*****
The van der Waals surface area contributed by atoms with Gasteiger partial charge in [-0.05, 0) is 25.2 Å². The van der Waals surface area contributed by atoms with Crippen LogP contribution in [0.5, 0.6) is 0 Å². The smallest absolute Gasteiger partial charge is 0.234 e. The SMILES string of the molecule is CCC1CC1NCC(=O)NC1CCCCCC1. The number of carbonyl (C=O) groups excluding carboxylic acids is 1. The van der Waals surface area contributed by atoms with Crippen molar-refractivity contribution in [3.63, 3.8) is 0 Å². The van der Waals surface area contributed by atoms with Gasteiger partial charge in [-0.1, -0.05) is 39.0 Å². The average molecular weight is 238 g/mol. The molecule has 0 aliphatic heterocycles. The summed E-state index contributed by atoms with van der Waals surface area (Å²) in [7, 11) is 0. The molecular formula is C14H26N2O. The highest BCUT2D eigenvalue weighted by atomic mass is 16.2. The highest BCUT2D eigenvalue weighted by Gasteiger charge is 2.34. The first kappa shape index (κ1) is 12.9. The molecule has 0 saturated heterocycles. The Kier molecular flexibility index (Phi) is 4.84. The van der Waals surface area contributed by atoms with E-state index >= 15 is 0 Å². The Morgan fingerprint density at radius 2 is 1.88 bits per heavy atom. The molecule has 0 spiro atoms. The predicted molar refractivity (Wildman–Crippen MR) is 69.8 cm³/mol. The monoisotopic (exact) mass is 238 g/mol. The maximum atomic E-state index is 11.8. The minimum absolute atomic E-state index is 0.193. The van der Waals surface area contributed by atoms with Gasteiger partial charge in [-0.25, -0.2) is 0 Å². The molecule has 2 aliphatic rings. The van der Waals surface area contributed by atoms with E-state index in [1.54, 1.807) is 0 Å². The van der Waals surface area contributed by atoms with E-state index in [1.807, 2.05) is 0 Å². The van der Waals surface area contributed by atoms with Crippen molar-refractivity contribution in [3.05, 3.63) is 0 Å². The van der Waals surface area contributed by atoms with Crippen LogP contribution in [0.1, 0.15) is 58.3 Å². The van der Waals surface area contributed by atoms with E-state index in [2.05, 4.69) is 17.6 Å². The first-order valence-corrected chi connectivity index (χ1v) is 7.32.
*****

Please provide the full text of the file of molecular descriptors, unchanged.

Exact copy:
The van der Waals surface area contributed by atoms with Gasteiger partial charge in [-0.05, 0) is 25.2 Å². The van der Waals surface area contributed by atoms with Crippen LogP contribution in [0.5, 0.6) is 0 Å². The smallest absolute Gasteiger partial charge is 0.234 e. The SMILES string of the molecule is CCC1CC1NCC(=O)NC1CCCCCC1. The number of carbonyl (C=O) groups excluding carboxylic acids is 1. The van der Waals surface area contributed by atoms with Crippen molar-refractivity contribution in [3.63, 3.8) is 0 Å². The van der Waals surface area contributed by atoms with Gasteiger partial charge in [-0.1, -0.05) is 39.0 Å². The average molecular weight is 238 g/mol. The molecule has 0 aliphatic heterocycles. The summed E-state index contributed by atoms with van der Waals surface area (Å²) in [7, 11) is 0. The molecular formula is C14H26N2O. The highest BCUT2D eigenvalue weighted by atomic mass is 16.2. The highest BCUT2D eigenvalue weighted by Gasteiger charge is 2.34. The first kappa shape index (κ1) is 12.9. The molecule has 0 saturated heterocycles. The Kier molecular flexibility index (Phi) is 4.84. The van der Waals surface area contributed by atoms with E-state index >= 15 is 0 Å². The Morgan fingerprint density at radius 2 is 1.88 bits per heavy atom. The molecule has 0 spiro atoms. The predicted molar refractivity (Wildman–Crippen MR) is 69.8 cm³/mol. The monoisotopic (exact) mass is 238 g/mol. The maximum atomic E-state index is 11.8. The minimum absolute atomic E-state index is 0.193. The van der Waals surface area contributed by atoms with Gasteiger partial charge in [-0.25, -0.2) is 0 Å². The molecule has 2 aliphatic rings. The van der Waals surface area contributed by atoms with E-state index in [1.54, 1.807) is 0 Å². The van der Waals surface area contributed by atoms with E-state index in [1.807, 2.05) is 0 Å². The van der Waals surface area contributed by atoms with Crippen molar-refractivity contribution in [3.05, 3.63) is 0 Å². The van der Waals surface area contributed by atoms with Crippen LogP contribution in [0.1, 0.15) is 58.3 Å². The van der Waals surface area contributed by atoms with E-state index in [2.05, 4.69) is 17.6 Å². The first-order valence-corrected chi connectivity index (χ1v) is 7.32.